"One of the most severe earthquakes recorded in the U.S., with an estimated magnitude of 7.0, occurred in 1812 along Missouri’s New Madrid Fault. A recurrence of that event today would virtually destroy the city of Memphis, Tennessee. Some experts believe that the public is totally unprepared for an earthquake of that magnitude in the same location, which is inevitable...While the United States experiences only 2 percent of the world’s earthquakes, much of its population lives in seismically active areas. According to the U.S. Geological Survey (USGS), the probability that one or more earthquakes of magnitude 6.7 or larger will strike California over the next 30 years is nearly 100 percent. Additionally, there is a 63 percent probability that an earthquake of magnitude 6.7 or larger will strike the San Francisco Bay area over the next 30 years.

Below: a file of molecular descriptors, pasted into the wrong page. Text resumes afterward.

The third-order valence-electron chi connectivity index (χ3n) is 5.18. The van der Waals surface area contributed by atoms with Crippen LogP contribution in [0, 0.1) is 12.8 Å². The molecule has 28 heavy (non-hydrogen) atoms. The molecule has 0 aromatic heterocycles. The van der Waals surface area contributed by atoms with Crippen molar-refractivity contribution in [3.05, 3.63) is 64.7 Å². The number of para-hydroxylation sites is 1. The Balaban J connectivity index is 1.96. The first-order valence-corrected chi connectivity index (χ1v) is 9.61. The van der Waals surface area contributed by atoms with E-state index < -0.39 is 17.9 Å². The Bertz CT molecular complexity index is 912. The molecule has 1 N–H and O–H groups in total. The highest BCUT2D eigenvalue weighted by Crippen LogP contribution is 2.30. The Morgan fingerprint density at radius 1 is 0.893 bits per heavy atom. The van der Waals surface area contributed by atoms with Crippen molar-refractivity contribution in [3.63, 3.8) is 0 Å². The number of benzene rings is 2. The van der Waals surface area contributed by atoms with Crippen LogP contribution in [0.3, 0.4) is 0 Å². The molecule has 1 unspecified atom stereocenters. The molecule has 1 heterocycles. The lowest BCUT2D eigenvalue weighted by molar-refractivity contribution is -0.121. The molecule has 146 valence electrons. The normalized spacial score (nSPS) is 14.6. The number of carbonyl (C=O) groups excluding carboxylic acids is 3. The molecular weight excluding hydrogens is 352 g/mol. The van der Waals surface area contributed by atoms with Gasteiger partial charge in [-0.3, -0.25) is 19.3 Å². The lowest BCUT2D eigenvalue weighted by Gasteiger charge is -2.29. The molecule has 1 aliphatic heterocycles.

California is known for its susceptibility to earthquakes, but other states are also at high risk, including Alaska, Hawaii, Washington, Oklahoma, Kansas, and Missouri.
Earthquakes strong enough to cause damage may occur in any state... in the past forty years, earthquakes with a magnitude of 3.5 or greater have occurred in forty-two states"